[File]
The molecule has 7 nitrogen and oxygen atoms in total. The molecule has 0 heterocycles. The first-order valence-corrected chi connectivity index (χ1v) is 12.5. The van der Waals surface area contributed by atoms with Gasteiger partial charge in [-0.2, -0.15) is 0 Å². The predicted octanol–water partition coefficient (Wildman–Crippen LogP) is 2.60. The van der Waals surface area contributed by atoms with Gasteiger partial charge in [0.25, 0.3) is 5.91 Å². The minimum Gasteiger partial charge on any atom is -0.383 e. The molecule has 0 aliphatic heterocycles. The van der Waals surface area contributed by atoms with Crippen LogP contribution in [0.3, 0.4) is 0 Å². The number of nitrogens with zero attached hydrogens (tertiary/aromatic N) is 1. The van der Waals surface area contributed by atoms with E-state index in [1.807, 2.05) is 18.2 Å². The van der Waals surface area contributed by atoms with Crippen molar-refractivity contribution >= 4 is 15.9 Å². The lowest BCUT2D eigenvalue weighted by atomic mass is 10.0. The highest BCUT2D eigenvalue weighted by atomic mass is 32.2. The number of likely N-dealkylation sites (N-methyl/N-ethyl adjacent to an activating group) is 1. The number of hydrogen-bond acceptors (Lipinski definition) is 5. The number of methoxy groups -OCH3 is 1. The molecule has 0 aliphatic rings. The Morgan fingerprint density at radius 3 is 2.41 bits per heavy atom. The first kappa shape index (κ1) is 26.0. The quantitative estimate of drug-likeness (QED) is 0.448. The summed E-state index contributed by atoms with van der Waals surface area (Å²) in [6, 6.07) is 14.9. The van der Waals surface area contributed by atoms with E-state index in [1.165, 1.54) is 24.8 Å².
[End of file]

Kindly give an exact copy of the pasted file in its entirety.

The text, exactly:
The molecule has 7 nitrogen and oxygen atoms in total. The molecule has 0 heterocycles. The first-order valence-corrected chi connectivity index (χ1v) is 12.5. The van der Waals surface area contributed by atoms with Gasteiger partial charge in [-0.2, -0.15) is 0 Å². The predicted octanol–water partition coefficient (Wildman–Crippen LogP) is 2.60. The van der Waals surface area contributed by atoms with Gasteiger partial charge in [0.25, 0.3) is 5.91 Å². The minimum Gasteiger partial charge on any atom is -0.383 e. The molecule has 0 aliphatic heterocycles. The van der Waals surface area contributed by atoms with Crippen LogP contribution in [0.3, 0.4) is 0 Å². The number of nitrogens with zero attached hydrogens (tertiary/aromatic N) is 1. The van der Waals surface area contributed by atoms with E-state index in [1.807, 2.05) is 18.2 Å². The van der Waals surface area contributed by atoms with Crippen molar-refractivity contribution >= 4 is 15.9 Å². The lowest BCUT2D eigenvalue weighted by atomic mass is 10.0. The highest BCUT2D eigenvalue weighted by atomic mass is 32.2. The number of likely N-dealkylation sites (N-methyl/N-ethyl adjacent to an activating group) is 1. The number of hydrogen-bond acceptors (Lipinski definition) is 5. The number of methoxy groups -OCH3 is 1. The molecule has 0 aliphatic rings. The Morgan fingerprint density at radius 3 is 2.41 bits per heavy atom. The first kappa shape index (κ1) is 26.0. The quantitative estimate of drug-likeness (QED) is 0.448. The summed E-state index contributed by atoms with van der Waals surface area (Å²) in [6, 6.07) is 14.9. The van der Waals surface area contributed by atoms with E-state index in [1.165, 1.54) is 24.8 Å².